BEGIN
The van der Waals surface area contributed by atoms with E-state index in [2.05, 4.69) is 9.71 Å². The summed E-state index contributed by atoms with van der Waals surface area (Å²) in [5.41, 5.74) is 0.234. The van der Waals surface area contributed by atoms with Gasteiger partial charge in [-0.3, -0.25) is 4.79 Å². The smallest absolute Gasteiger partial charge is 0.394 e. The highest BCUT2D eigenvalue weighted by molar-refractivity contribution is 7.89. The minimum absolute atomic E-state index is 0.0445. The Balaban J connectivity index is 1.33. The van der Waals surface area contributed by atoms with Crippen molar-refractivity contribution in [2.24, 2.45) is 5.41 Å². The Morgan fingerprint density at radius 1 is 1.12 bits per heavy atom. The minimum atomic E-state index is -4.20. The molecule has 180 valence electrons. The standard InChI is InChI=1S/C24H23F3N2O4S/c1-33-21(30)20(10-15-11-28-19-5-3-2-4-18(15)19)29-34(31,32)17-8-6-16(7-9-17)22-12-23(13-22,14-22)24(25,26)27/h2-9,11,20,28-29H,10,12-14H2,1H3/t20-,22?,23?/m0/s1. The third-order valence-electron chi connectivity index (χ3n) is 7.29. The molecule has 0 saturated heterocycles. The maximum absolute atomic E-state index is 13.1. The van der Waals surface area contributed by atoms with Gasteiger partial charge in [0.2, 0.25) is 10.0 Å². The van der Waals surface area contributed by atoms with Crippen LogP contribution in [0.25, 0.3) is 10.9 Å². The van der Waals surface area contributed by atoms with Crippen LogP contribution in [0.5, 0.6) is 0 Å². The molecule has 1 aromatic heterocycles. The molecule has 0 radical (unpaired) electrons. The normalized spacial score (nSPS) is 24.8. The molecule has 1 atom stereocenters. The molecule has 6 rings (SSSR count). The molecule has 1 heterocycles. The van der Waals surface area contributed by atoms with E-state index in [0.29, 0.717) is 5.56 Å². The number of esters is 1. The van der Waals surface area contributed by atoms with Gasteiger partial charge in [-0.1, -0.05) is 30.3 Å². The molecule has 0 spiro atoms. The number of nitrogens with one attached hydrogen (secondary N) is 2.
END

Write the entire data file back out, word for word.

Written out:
The van der Waals surface area contributed by atoms with E-state index in [2.05, 4.69) is 9.71 Å². The summed E-state index contributed by atoms with van der Waals surface area (Å²) in [5.41, 5.74) is 0.234. The van der Waals surface area contributed by atoms with Gasteiger partial charge in [-0.3, -0.25) is 4.79 Å². The smallest absolute Gasteiger partial charge is 0.394 e. The highest BCUT2D eigenvalue weighted by molar-refractivity contribution is 7.89. The minimum absolute atomic E-state index is 0.0445. The Balaban J connectivity index is 1.33. The van der Waals surface area contributed by atoms with Crippen molar-refractivity contribution in [2.24, 2.45) is 5.41 Å². The Morgan fingerprint density at radius 1 is 1.12 bits per heavy atom. The minimum atomic E-state index is -4.20. The molecule has 180 valence electrons. The standard InChI is InChI=1S/C24H23F3N2O4S/c1-33-21(30)20(10-15-11-28-19-5-3-2-4-18(15)19)29-34(31,32)17-8-6-16(7-9-17)22-12-23(13-22,14-22)24(25,26)27/h2-9,11,20,28-29H,10,12-14H2,1H3/t20-,22?,23?/m0/s1. The third-order valence-electron chi connectivity index (χ3n) is 7.29. The molecule has 0 saturated heterocycles. The maximum absolute atomic E-state index is 13.1. The van der Waals surface area contributed by atoms with Gasteiger partial charge in [0.2, 0.25) is 10.0 Å². The van der Waals surface area contributed by atoms with Crippen LogP contribution in [0.25, 0.3) is 10.9 Å². The van der Waals surface area contributed by atoms with Crippen LogP contribution in [0.5, 0.6) is 0 Å². The molecule has 1 aromatic heterocycles. The molecule has 0 radical (unpaired) electrons. The normalized spacial score (nSPS) is 24.8. The molecule has 1 atom stereocenters. The molecule has 6 rings (SSSR count). The molecule has 1 heterocycles. The van der Waals surface area contributed by atoms with E-state index in [0.29, 0.717) is 5.56 Å². The number of esters is 1. The van der Waals surface area contributed by atoms with Gasteiger partial charge in [-0.1, -0.05) is 30.3 Å². The molecule has 0 spiro atoms. The number of nitrogens with one attached hydrogen (secondary N) is 2.